New Philosopher vol .36
“Life is to be lived, not controlled; and humanity is won by continuing to play in face of certain defeat.”
– Ralph Ellison
The Fates – Moirai to the Greeks and Parcae to the Romans – were three sisters in Greek and Roman mythology who handled a length of thread that represented each and every life: the ‘thread of destiny’. Through each thread they controlled the destinies of mortals and gods alike, ensuring that lives were led according to the laws of the universe. Clotho would spin the thread; Lachesis would determine the length of and amount of luck in a life; and Atropos would cut it with her shears to bring it to an end.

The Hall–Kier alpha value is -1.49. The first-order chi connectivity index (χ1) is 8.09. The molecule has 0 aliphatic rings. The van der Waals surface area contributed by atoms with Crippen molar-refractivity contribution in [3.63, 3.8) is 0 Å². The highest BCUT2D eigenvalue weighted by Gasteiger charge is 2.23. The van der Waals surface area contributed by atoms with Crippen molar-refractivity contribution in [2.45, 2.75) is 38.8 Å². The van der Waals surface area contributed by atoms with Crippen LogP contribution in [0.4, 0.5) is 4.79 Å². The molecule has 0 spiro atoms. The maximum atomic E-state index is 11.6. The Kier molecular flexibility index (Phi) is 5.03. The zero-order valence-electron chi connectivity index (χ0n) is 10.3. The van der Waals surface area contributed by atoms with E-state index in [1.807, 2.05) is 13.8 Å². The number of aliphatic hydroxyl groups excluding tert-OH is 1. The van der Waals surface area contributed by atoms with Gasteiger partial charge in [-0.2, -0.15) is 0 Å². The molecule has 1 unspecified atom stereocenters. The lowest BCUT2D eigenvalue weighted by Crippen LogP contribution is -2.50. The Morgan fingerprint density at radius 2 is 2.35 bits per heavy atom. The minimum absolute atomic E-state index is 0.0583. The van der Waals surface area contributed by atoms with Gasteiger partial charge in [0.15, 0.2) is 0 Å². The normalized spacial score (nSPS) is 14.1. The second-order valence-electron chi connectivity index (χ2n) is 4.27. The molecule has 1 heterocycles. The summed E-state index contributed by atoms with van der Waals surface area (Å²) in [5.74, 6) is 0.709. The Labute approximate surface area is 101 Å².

We humans are quite fond the idea of certainty, be it of our past, present, or future; of knowing what comes next. But, in the end, the only real certainty we have is that Atropos will wield her shears and cut the thread. (And, as Benjamin Franklin quipped, that someone will ensure we pay our dues.)
Rather than causing anguish or fear, the certainty of death in an uncertain life should galvanise us into action to live life to the fullest. We mightn’t have much control over our fate – when we are born, the amount of luck in our lives, and when it will end – but we could do worse than to accept this, and take Ralph Ellison’s advice that “life is to be lived, not controlled”.